Clay can be hand-built, molded, mass-produced, or one-of-a-kind. It can be glazed or unglazed, and the chemistry required for understanding glazes can boggle the mind of the most experienced potter. My father-in-law tried for decades to recreate a unique glaze that was the result of an accident, and never did solve the mystery.
Watercolor can be intuitive, or deeply detailed, fluid or precise, depending on the artist. Fiber can range from a beautiful yet simple knit top to an intricately woven Navajo rug, from an Amish quilt made with repurposed old clothing to a room-size museum installation.
And don’t even get me started on polymer clay! It can imitate glass, ivory, metal, clay, shell, stone. It can be molded, sculpted, painted, layered, carved, and yes, woven. It’s been denigrated for years, mostly because though it was created as a medium for doll-making in Germany, when it was introduced to the United States, it was marketed as a clay for children. Google “polymer clay art” and see the possibilities!
So again, take a step back. Think about all the steps behind your artistic journey. Where did you start? With what? Where did it take you? Where are you now? And WHY???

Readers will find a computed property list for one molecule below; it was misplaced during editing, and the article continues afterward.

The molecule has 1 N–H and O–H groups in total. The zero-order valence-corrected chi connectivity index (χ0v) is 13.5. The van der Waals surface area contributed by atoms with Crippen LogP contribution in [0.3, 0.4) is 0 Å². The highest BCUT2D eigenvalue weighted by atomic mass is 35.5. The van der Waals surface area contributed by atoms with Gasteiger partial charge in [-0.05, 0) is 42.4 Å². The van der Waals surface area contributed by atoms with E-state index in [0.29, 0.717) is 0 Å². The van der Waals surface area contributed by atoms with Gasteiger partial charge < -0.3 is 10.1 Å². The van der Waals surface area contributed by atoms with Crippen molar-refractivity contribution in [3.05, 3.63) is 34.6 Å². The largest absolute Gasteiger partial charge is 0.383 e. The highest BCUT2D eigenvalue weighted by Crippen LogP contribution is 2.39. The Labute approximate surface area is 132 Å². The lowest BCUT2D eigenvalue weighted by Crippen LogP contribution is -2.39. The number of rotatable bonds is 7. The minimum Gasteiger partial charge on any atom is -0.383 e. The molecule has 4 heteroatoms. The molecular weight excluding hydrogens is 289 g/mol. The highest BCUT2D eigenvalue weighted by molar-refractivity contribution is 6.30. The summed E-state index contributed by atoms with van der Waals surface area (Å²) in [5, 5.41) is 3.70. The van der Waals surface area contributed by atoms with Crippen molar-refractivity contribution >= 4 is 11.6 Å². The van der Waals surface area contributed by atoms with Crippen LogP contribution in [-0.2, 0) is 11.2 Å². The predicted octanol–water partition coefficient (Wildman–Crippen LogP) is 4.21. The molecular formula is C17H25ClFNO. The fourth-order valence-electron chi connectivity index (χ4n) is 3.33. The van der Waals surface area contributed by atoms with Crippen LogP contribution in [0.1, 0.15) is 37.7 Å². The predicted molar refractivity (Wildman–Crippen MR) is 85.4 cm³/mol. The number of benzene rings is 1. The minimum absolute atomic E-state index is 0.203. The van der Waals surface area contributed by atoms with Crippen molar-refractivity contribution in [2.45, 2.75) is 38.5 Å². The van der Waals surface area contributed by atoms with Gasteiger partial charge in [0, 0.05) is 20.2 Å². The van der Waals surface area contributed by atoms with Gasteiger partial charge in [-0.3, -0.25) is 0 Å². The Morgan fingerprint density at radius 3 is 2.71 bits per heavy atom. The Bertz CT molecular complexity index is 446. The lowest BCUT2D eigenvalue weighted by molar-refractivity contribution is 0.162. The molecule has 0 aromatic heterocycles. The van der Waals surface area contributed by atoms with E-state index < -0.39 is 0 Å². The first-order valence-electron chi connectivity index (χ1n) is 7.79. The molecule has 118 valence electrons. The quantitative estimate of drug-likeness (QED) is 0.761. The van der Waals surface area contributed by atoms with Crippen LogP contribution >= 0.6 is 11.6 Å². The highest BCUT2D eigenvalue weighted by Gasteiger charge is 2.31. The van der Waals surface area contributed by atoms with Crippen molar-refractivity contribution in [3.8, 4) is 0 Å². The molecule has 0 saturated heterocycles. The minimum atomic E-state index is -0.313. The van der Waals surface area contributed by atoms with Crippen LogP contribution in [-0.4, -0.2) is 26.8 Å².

Here’s the “why” being my medium: When I was first inspired to make something that looked like artifacts from ancient times, my first thought was to carve them from bone. My first efforts were not only horrible, I quickly realized that everything involved in the process was an anathema to me: Carving means know where to start, and when to stop. I’m a person who, when I cut my own bangs, the entire world knows. Short story: I don’t know when to stop. And that means I go too far, and can’t walk it back. Carving does not “fit” me. Shaping, sculpting, adding more clay, having the ability and the opportunity to make adjustments along the way, all this is what keeps me moving steadily forward with this medium.
Another why: I use polymer clay because I can create a block of material that resembles real ivory. And stone. And shells, buttons, sewing awls. I make my own “ancient” artifacts!
My most powerful “why” behind my process: Although ancient carvings are bone or ivory, that was a byproduct of how ancient people lived their everyday lives. We live differently today. Legally- and environmentally-sourced ivory is almost impossible to find, and prohibitively expensive. Plus my early research showed potential health issues connected with carving/sawing/drilling bone. (Mad cow disease, for starters.) Deep down, in so many ways, it just felt wrong, ethically and pragmatically.